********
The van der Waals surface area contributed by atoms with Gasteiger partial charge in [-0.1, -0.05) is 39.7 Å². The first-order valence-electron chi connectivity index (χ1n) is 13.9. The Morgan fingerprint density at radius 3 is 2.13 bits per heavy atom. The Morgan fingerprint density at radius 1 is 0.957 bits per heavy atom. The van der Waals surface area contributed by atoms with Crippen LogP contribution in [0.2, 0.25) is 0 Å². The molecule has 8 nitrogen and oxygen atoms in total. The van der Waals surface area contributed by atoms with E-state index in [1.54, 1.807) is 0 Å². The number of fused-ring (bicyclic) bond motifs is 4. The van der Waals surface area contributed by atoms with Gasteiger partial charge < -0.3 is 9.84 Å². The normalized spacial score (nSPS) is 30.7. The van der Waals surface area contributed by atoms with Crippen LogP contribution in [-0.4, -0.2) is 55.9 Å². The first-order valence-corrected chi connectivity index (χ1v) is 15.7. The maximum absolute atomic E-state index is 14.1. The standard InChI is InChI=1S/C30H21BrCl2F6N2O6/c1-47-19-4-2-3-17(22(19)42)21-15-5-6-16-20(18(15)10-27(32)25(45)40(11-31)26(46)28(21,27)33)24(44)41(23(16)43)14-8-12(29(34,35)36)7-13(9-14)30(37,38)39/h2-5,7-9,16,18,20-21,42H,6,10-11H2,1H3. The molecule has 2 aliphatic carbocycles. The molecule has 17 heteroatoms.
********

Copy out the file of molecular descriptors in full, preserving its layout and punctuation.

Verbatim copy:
The van der Waals surface area contributed by atoms with Gasteiger partial charge in [-0.1, -0.05) is 39.7 Å². The first-order valence-electron chi connectivity index (χ1n) is 13.9. The Morgan fingerprint density at radius 3 is 2.13 bits per heavy atom. The Morgan fingerprint density at radius 1 is 0.957 bits per heavy atom. The van der Waals surface area contributed by atoms with Crippen LogP contribution in [0.2, 0.25) is 0 Å². The molecule has 8 nitrogen and oxygen atoms in total. The van der Waals surface area contributed by atoms with E-state index in [1.54, 1.807) is 0 Å². The number of fused-ring (bicyclic) bond motifs is 4. The van der Waals surface area contributed by atoms with Gasteiger partial charge < -0.3 is 9.84 Å². The normalized spacial score (nSPS) is 30.7. The van der Waals surface area contributed by atoms with Crippen LogP contribution in [-0.4, -0.2) is 55.9 Å². The first-order valence-corrected chi connectivity index (χ1v) is 15.7. The maximum absolute atomic E-state index is 14.1. The standard InChI is InChI=1S/C30H21BrCl2F6N2O6/c1-47-19-4-2-3-17(22(19)42)21-15-5-6-16-20(18(15)10-27(32)25(45)40(11-31)26(46)28(21,27)33)24(44)41(23(16)43)14-8-12(29(34,35)36)7-13(9-14)30(37,38)39/h2-5,7-9,16,18,20-21,42H,6,10-11H2,1H3. The molecule has 2 aliphatic carbocycles. The molecule has 17 heteroatoms.